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1.  Withdrawal from chronic intermittent alcohol exposure increases dendritic spine density in the lateral orbitofrontal cortex of mice 
Alcohol (Fayetteville, N.Y.)  2014;49(1):21-27.
Alcohol use disorders (AUDs) are associated with functional and morphological changes in subfields of the prefrontal cortex. Clinical and preclinical evidence indicates that the orbitofrontal cortex (OFC) is critical for controlling impulsive behaviors, representing the value of a predicted outcome, and reversing learned associations. Individuals with AUDs often demonstrate deficits in OFC-dependent tasks and rodent models of alcohol exposure show that OFC-dependent behaviors are impaired by chronic alcohol exposure. To explore the mechanisms that underlie these impairments, we examined dendritic spine density and morphology, and NMDA-type glutamate receptor expression in the lateral OFC of C57BL/6J mice following chronic intermittent ethanol (CIE) exposure. Western blot analysis demonstrated that NMDA receptors were not altered immediately following CIE exposure or after 7 days of withdrawal. Morphological analysis of basal dendrites of layer II/III pyramidal neurons revealed that dendritic spine density was also not affected immediately after CIE exposure. However, the total density of dendritic spines was significantly increased after a 7 day withdrawal from CIE exposure. The effect of withdrawal on spine density was mediated by an increase in the density of long, thin spines with no change in either stubby or mushroom spines. These data suggest that morphological neuroadaptations in lateral OFC neurons develop during alcohol withdrawal and occur in the absence of changes in the expression of NMDA-type glutamate receptors. The enhanced spine density that follows alcohol withdrawal may contribute to the impairments in OFC-dependent behaviors observed in CIE treated mice.
doi:10.1016/j.alcohol.2014.07.017
PMCID: PMC4314373  PMID: 25468278
Chronic intermittent ethanol exposure; dendritic spines; lateral OFC; structural plasticity; NMDA receptors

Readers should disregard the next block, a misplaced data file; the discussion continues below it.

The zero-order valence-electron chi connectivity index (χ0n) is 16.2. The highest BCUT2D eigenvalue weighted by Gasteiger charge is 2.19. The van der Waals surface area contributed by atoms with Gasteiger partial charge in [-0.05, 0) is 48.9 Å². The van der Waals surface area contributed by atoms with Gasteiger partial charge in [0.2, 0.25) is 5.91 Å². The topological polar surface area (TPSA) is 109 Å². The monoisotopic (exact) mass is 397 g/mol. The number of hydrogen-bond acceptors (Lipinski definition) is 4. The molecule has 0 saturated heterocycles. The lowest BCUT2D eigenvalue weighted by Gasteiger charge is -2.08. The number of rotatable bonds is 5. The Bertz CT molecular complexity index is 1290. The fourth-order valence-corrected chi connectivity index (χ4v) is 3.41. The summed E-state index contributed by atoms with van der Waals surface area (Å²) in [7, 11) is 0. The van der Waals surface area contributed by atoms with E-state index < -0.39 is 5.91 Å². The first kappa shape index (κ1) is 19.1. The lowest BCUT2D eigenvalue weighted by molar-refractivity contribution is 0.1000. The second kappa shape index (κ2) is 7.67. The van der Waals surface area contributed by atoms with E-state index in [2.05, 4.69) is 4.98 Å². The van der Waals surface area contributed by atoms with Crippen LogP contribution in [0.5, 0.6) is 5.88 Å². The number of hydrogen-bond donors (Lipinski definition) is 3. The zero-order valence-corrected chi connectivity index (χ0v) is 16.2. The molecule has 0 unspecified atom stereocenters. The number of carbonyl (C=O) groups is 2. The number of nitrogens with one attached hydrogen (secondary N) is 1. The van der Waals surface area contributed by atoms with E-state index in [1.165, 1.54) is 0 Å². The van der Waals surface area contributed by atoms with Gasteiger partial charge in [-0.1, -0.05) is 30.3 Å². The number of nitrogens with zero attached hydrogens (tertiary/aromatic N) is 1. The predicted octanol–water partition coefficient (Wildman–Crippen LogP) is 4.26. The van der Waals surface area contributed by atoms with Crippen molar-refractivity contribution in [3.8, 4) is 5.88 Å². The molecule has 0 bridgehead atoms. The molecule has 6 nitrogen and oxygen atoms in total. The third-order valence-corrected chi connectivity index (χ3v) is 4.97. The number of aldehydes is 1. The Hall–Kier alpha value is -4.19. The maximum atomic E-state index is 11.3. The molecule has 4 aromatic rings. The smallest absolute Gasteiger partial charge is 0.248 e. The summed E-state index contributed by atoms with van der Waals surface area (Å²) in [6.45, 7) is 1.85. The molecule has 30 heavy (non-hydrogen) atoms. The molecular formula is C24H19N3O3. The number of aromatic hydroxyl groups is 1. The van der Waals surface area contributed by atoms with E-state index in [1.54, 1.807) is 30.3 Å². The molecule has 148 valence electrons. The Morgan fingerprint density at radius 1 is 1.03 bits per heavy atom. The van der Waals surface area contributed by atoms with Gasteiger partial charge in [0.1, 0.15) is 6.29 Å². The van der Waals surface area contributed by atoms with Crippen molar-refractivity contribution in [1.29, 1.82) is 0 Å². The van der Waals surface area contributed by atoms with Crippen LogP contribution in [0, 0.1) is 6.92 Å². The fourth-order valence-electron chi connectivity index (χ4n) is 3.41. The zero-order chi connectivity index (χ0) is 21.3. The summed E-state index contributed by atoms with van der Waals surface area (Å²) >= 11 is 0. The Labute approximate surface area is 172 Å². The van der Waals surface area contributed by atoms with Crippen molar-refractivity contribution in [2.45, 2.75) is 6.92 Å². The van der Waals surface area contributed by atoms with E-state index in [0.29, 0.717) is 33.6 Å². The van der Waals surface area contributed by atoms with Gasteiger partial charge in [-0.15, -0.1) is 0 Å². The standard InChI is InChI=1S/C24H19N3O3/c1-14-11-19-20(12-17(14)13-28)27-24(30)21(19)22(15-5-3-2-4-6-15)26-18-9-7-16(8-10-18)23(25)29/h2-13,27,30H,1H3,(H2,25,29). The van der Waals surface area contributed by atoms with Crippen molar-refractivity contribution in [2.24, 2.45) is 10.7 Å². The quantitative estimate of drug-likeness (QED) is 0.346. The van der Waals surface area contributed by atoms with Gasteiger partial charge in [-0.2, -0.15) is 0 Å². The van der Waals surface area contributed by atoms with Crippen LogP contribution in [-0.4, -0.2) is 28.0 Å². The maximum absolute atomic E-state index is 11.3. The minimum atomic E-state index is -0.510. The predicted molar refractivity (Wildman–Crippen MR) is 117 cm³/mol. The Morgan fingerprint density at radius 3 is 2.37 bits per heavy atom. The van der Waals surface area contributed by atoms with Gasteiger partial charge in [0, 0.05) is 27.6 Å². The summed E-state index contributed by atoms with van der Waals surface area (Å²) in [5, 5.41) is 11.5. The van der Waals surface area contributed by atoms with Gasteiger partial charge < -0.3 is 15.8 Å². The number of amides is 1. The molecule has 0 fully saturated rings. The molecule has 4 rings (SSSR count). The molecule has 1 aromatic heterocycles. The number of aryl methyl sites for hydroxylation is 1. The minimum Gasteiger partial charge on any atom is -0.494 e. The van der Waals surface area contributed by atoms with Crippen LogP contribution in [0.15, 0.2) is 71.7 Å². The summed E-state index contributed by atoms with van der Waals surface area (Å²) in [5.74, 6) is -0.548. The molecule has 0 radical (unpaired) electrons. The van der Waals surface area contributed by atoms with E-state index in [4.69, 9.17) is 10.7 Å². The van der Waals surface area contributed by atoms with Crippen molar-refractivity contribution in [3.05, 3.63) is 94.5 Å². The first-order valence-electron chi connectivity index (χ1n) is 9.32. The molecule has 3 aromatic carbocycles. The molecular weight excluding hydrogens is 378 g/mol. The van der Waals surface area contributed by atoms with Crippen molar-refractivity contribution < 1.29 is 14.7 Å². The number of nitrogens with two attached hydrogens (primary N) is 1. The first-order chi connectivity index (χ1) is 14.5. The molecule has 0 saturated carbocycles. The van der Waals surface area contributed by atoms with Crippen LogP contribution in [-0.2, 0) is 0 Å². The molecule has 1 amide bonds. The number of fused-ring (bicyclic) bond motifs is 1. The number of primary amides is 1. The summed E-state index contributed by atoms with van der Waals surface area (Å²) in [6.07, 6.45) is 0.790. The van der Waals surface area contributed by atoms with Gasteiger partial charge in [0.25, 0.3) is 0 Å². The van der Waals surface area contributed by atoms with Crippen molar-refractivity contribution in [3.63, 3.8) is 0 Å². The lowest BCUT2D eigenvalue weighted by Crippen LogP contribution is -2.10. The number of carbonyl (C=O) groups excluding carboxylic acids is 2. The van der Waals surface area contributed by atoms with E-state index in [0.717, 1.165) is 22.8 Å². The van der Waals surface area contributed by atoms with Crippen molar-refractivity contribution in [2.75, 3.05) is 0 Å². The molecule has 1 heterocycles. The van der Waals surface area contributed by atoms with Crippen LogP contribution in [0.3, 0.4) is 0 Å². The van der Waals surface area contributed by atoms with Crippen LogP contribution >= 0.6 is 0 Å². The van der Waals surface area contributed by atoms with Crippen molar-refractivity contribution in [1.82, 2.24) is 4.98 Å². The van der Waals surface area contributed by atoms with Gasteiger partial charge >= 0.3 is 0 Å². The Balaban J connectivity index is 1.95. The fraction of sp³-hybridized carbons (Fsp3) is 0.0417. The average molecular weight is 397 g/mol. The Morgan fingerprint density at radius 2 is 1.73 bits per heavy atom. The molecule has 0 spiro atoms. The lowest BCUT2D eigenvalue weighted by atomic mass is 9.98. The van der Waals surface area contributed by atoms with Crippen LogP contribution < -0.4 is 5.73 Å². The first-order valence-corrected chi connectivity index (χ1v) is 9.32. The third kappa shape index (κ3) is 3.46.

2.  [No title available] 
PMCID: PMC3902470  PMID: 24355072
3.  [No title available] 
PMCID: PMC3923188  PMID: 24447472
4.  [No title available] 
PMCID: PMC3943171  PMID: 24398347
5.  [No title available] 
PMCID: PMC3946935  PMID: 24355071
6.  [No title available] 
PMCID: PMC4077280  PMID: 24387902
7.  Effects of Alcohol and Saccharin Deprivations on Concurrent Ethanol and Saccharin Operant Self-Administration by Alcohol-Preferring (P) Rats 
Alcohol (Fayetteville, N.Y.)  2008;42(4):277-284.
Consumption of sweet solutions has been associated with a reduction in withdrawal symptoms and alcohol craving in humans. The objective of the present study was to determine the effects of EtOH and saccharin (SACC) deprivations on operant oral self-administration. P rats were allowed to lever press concurrently self-administer EtOH (15% v/v) and SACC (0.0125% g/v) for 8 weeks. Rats were then maintained on daily operant access (non-deprived), deprived of both fluids (2 weeks), deprived of SACC and given 2 ml of EtOH daily, or deprived of EtOH and given 2 ml of SACC daily. All groups were then given two weeks of daily operant access to EtOH and SACC, followed by an identical second deprivation period. P rats responded more for EtOH than SACC. All deprived groups increased responding on the EtOH lever, but not on the SACC lever. Daily consumption of 2 ml EtOH decreased the duration of the ADE. Home cage access to 2 ml SACC also decreased the ADE but to a lesser extent than access to EtOH. A second deprivation period further increased and prolonged the expression of an ADE. These results show EtOH is a more salient reinforcer than SACC. With concurrent access to EtOH and SACC, P rats do not display a saccharin deprivation effect. Depriving P rats of both EtOH and SACC had the most pronounced effect on the magnitude and duration of the ADE, suggesting that there may be some interactions between EtOH and SACC in their CNS reinforcing effects.
doi:10.1016/j.alcohol.2008.01.011
PMCID: PMC4280856  PMID: 18400451
Alcohol deprivation effect; operant self-administration; alcohol-preferring P rats; repeated deprivations; Saccharin self-administration
8.  Toll-like receptor 4 (Tlr4) knockout rats produced by transcriptional activator-like effector nuclease- (TALEN)-mediated gene inactivation 
Alcohol (Fayetteville, N.Y.)  2013;47(8):10.1016/j.alcohol.2013.09.043.